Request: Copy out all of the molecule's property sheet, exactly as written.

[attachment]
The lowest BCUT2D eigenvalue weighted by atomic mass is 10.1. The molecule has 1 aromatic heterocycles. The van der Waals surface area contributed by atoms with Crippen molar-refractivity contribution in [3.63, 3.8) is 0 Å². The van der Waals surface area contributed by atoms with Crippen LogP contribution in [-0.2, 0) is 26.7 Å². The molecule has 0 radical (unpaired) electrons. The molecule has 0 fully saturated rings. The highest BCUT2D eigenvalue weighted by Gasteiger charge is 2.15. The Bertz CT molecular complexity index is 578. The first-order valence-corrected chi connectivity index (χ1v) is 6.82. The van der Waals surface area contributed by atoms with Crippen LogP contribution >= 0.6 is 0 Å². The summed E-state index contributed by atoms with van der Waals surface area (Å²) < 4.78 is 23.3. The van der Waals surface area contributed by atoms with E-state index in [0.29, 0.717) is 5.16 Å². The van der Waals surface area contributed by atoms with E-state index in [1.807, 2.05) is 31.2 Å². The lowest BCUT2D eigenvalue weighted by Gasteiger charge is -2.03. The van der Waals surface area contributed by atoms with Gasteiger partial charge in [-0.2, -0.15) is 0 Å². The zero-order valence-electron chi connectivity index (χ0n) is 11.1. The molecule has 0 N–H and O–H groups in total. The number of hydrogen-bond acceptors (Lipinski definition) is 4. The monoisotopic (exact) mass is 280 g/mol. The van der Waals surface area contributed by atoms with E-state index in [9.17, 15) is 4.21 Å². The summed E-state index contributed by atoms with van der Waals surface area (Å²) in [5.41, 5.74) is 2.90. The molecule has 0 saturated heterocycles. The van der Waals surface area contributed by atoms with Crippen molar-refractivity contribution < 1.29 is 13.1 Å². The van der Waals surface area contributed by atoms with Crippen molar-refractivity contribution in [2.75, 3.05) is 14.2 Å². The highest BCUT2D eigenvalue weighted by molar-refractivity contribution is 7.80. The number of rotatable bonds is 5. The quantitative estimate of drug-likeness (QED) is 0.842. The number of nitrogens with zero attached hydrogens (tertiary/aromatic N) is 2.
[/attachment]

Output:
The lowest BCUT2D eigenvalue weighted by atomic mass is 10.1. The molecule has 1 aromatic heterocycles. The van der Waals surface area contributed by atoms with Crippen molar-refractivity contribution in [3.63, 3.8) is 0 Å². The van der Waals surface area contributed by atoms with Crippen LogP contribution in [-0.2, 0) is 26.7 Å². The molecule has 0 radical (unpaired) electrons. The molecule has 0 fully saturated rings. The highest BCUT2D eigenvalue weighted by Gasteiger charge is 2.15. The Bertz CT molecular complexity index is 578. The first-order valence-corrected chi connectivity index (χ1v) is 6.82. The van der Waals surface area contributed by atoms with Crippen LogP contribution >= 0.6 is 0 Å². The summed E-state index contributed by atoms with van der Waals surface area (Å²) < 4.78 is 23.3. The van der Waals surface area contributed by atoms with E-state index in [0.29, 0.717) is 5.16 Å². The van der Waals surface area contributed by atoms with E-state index in [1.807, 2.05) is 31.2 Å². The lowest BCUT2D eigenvalue weighted by Gasteiger charge is -2.03. The van der Waals surface area contributed by atoms with Gasteiger partial charge in [-0.2, -0.15) is 0 Å². The zero-order valence-electron chi connectivity index (χ0n) is 11.1. The molecule has 0 N–H and O–H groups in total. The number of hydrogen-bond acceptors (Lipinski definition) is 4. The monoisotopic (exact) mass is 280 g/mol. The van der Waals surface area contributed by atoms with E-state index in [9.17, 15) is 4.21 Å². The summed E-state index contributed by atoms with van der Waals surface area (Å²) in [5.41, 5.74) is 2.90. The molecule has 0 saturated heterocycles. The van der Waals surface area contributed by atoms with Crippen molar-refractivity contribution < 1.29 is 13.1 Å². The van der Waals surface area contributed by atoms with Crippen molar-refractivity contribution in [2.75, 3.05) is 14.2 Å². The highest BCUT2D eigenvalue weighted by molar-refractivity contribution is 7.80. The number of rotatable bonds is 5. The quantitative estimate of drug-likeness (QED) is 0.842. The number of nitrogens with zero attached hydrogens (tertiary/aromatic N) is 2.